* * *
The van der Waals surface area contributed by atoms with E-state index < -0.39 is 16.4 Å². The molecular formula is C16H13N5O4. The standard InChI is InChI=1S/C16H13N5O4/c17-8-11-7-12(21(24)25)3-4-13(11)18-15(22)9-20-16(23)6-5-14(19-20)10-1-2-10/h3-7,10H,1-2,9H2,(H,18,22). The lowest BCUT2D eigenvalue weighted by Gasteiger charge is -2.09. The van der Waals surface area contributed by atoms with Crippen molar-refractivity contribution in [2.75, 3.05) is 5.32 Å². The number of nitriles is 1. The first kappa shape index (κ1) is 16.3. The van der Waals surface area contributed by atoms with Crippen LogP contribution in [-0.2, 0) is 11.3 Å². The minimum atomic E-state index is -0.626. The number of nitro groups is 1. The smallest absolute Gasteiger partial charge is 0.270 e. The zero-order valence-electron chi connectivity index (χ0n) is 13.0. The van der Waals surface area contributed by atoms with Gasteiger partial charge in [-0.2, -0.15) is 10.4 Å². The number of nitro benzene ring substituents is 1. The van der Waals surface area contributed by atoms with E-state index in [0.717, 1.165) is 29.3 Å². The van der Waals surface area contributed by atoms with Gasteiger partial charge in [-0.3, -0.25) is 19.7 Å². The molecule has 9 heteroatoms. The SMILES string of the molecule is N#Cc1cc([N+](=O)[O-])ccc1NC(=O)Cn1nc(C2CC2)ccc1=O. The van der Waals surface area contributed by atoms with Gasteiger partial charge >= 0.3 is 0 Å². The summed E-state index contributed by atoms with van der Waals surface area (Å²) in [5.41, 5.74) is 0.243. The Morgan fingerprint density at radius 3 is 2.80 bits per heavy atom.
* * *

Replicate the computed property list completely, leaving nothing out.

The van der Waals surface area contributed by atoms with E-state index < -0.39 is 16.4 Å². The molecular formula is C16H13N5O4. The standard InChI is InChI=1S/C16H13N5O4/c17-8-11-7-12(21(24)25)3-4-13(11)18-15(22)9-20-16(23)6-5-14(19-20)10-1-2-10/h3-7,10H,1-2,9H2,(H,18,22). The lowest BCUT2D eigenvalue weighted by Gasteiger charge is -2.09. The van der Waals surface area contributed by atoms with Crippen molar-refractivity contribution in [2.75, 3.05) is 5.32 Å². The number of nitriles is 1. The first kappa shape index (κ1) is 16.3. The van der Waals surface area contributed by atoms with Crippen LogP contribution in [-0.2, 0) is 11.3 Å². The minimum atomic E-state index is -0.626. The number of nitro groups is 1. The smallest absolute Gasteiger partial charge is 0.270 e. The zero-order valence-electron chi connectivity index (χ0n) is 13.0. The van der Waals surface area contributed by atoms with Gasteiger partial charge in [-0.2, -0.15) is 10.4 Å². The number of nitro benzene ring substituents is 1. The van der Waals surface area contributed by atoms with E-state index in [0.717, 1.165) is 29.3 Å². The van der Waals surface area contributed by atoms with Gasteiger partial charge in [-0.3, -0.25) is 19.7 Å². The molecule has 9 heteroatoms. The SMILES string of the molecule is N#Cc1cc([N+](=O)[O-])ccc1NC(=O)Cn1nc(C2CC2)ccc1=O. The van der Waals surface area contributed by atoms with Gasteiger partial charge >= 0.3 is 0 Å². The summed E-state index contributed by atoms with van der Waals surface area (Å²) in [5.41, 5.74) is 0.243. The Morgan fingerprint density at radius 3 is 2.80 bits per heavy atom.